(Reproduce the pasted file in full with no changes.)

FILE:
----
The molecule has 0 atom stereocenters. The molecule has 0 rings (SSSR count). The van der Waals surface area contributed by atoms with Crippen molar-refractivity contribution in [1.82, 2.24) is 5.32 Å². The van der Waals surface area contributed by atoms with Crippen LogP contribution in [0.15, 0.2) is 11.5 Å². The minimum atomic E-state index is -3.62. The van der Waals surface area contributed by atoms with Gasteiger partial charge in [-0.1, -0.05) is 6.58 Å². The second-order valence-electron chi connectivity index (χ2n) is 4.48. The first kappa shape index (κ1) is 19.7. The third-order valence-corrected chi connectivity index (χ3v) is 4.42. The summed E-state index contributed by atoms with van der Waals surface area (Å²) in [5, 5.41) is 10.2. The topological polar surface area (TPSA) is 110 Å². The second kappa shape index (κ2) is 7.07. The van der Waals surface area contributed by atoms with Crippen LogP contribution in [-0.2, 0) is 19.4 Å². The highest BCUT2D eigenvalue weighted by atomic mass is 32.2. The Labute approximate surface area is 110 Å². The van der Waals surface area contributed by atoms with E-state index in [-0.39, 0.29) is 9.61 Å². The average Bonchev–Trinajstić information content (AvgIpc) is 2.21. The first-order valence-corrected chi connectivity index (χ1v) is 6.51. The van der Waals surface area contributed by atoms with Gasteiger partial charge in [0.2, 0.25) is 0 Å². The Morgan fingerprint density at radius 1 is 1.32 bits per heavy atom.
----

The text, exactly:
The molecule has 0 atom stereocenters. The molecule has 0 rings (SSSR count). The van der Waals surface area contributed by atoms with Crippen molar-refractivity contribution in [1.82, 2.24) is 5.32 Å². The van der Waals surface area contributed by atoms with Crippen LogP contribution in [0.15, 0.2) is 11.5 Å². The minimum atomic E-state index is -3.62. The van der Waals surface area contributed by atoms with Gasteiger partial charge in [-0.1, -0.05) is 6.58 Å². The second-order valence-electron chi connectivity index (χ2n) is 4.48. The first kappa shape index (κ1) is 19.7. The third-order valence-corrected chi connectivity index (χ3v) is 4.42. The summed E-state index contributed by atoms with van der Waals surface area (Å²) in [5, 5.41) is 10.2. The topological polar surface area (TPSA) is 110 Å². The second kappa shape index (κ2) is 7.07. The van der Waals surface area contributed by atoms with Crippen LogP contribution in [-0.2, 0) is 19.4 Å². The highest BCUT2D eigenvalue weighted by atomic mass is 32.2. The Labute approximate surface area is 110 Å². The van der Waals surface area contributed by atoms with E-state index in [-0.39, 0.29) is 9.61 Å². The average Bonchev–Trinajstić information content (AvgIpc) is 2.21. The first-order valence-corrected chi connectivity index (χ1v) is 6.51. The van der Waals surface area contributed by atoms with Gasteiger partial charge in [0.2, 0.25) is 0 Å². The Morgan fingerprint density at radius 1 is 1.32 bits per heavy atom.